Here Olsen bombards us with a deluge of pattern and imagery, saturated with vibrant colors, personal ciphers and codes. He calls this “narrative art,” using iconography from medieval times to now. Bugs Bunny, Shakespeare, Marilyn Monroe or Warhol, whatever works. There is an occasional whiff of Haight-Ashbury aura – the Apocalypse may be very bad trip for some.
Any artist working with the spiritual struggles to portray the transcendent by material means. No eye hath seen nor ear heard. Did prophets Joel and Micah wrestle for the exact words to describe their visions and oracles? Incidentally, Olsen also created a series on 12 minor prophets among his biblically themed art.
Olsen creates a personal iconography for his Biblical works: Firecracker doves – or dying ones – morphing into long black fingers of blame; holy men are walking white triangles; nightmarish men appear with branches and tendrils; ears melt and mutate to “hear” the Word of the Lord for the church; projectile tears from a crystalline iris – while the eyes stand for “knowledge, perception, enlightenment.”
One of Olsen’s most remarkable paintings is “The Museum of Mankind” (Rev 1:7):
The Scripture reads, “Even also they which pierced him; and all kindreds of the earth shall wail.”
This is so complex and full of seemingly disjointed images, that it can barely be absorbed at first pass. But the artist has a purpose. In another not-so-funhouse interior, this “museum” depicts how mankind turns against God and rejects his love.
Olsen’s classical art background is more evident here with an El Greco Pieta on the left and dead bodies from some Holocaust tumbling from a painting on the right. In the midst of all this sombreity, something resembling deranged Robert Crumb characters lounge in the foreground, taking it all in. Beavis and Butthead attack a Star of David while Stalin and Anne Frank remind us of our sins. Idols devouring lesser idols.
References to anti-Semitism show up in several of Olsen’s works, and his interest Jewish history and Scripture is evident. He is doing new pieces for an exhibit hosted by the City of Pembroke Pines, Florida, related to Jewish History and the “The Holy City” is the result.
Women aren’t ignored or relegated to only “Whore of Babylon” or standby status and stand in Olsen’s work. A current project was suggested by his wife, who encouraged him to illustrate every woman in the Bible.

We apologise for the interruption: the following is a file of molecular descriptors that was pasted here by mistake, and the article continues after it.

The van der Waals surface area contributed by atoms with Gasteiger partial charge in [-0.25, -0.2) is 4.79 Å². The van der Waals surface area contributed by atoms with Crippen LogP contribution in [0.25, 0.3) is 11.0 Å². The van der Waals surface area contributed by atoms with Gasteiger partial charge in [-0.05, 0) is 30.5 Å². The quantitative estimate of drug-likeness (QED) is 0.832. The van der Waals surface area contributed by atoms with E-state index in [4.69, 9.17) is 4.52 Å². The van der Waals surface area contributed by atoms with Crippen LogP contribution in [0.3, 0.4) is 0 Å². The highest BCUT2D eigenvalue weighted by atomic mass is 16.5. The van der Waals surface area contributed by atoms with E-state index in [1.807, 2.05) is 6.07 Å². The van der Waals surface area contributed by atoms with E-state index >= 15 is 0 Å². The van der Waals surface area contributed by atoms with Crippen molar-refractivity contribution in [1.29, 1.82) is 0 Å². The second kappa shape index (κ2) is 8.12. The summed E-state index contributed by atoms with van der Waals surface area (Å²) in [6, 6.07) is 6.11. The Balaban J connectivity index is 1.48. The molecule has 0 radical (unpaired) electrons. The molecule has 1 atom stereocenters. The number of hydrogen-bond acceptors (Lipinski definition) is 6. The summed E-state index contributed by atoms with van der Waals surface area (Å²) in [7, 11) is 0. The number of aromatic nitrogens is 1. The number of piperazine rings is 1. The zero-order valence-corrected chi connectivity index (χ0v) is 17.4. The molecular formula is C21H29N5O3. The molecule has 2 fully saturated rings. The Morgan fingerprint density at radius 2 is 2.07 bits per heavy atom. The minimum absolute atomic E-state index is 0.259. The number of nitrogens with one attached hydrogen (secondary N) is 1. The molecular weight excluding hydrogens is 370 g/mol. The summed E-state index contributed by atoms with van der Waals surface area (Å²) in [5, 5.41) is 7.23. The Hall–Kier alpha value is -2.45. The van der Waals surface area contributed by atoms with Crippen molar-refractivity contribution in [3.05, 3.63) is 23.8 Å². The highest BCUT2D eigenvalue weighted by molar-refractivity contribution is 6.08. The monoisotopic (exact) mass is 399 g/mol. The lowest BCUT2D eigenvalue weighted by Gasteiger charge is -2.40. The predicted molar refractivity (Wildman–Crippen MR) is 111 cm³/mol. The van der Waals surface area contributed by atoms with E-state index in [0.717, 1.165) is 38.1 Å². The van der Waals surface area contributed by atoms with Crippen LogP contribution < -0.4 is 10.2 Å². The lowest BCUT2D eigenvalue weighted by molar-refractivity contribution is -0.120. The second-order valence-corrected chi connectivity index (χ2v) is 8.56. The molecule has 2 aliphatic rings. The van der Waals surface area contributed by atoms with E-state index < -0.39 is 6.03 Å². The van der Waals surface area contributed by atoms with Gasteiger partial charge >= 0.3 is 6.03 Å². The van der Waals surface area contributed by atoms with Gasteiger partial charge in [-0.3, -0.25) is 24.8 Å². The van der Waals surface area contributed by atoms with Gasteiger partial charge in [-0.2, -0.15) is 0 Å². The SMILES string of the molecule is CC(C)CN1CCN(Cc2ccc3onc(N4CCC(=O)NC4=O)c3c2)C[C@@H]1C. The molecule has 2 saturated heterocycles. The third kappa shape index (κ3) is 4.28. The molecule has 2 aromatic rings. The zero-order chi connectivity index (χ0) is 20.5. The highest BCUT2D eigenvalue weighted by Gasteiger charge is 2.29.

“Throughout biblical history, every event was influenced directly or indirectly by a woman,” Olsen claims.
More of the fair sex show up in Scripture than you may think, so Olsen is limiting it to a mere 500. Obviously he has no intentions on retiring soon.
Olsen is convinced that the visual arts are important element in spreading the gospel and a gift to the church. Several of his works illuminate this, but this one especially, “The Studio (Tree of Life)” in reference to Rev 22: 1-5. Here an art studio with a canvas depicts the “water of life flowing from the throne of God” as well as the Tree of Life and promise of peace. Far in the background, almost imperceptibly, Vermeer paints a woman in a curtained alcove.
Interviewing with “The Venue Newspaper” Olsen shared a message to the world: “Dream big, live large, love every precious moment and be the best at what you do. My favorite four-letter word that I share with each of my students is W-O-R-K.”
While Olsen awaits a patron for his Revelation collection, he’s created a more user-friendly way to share his visions with viewers. His illustrated “Book of Revelation” hosts a mere 404 pen and ink illustrations, one for each verse of the book.
Olsen has received large offers for individual art works from his Revelation series but feels a responsibility to keep it intact, as one body of work. A professor from Knox Seminary told him there has never been anything close to what he’s done – not on that scale.
What edifice or venue is up to hosting more than 1,000 wonderfully bizarre illustrations of the Apocalypse of St. John? An old brick slaughthouse? An acre of Roman ruins? If you know of a suitable place or have the imagination to visualize one, please let him know.
Upcoming exhibit-studio info: Olsen exhibits with the City of Pembroke Pines in a “Celebration of Jewish History” opening spring 2015. Studio address is 4380 NE 5 Ave., Oakland Park, Florida.
Sources: Peter Olsen / beliefnet.com / Sun Sentinel, James D. Davis / www.peterolsenart.com / Sasha Richardson, goodnewsfl.org / Julie Bernier, The Venue Newspaper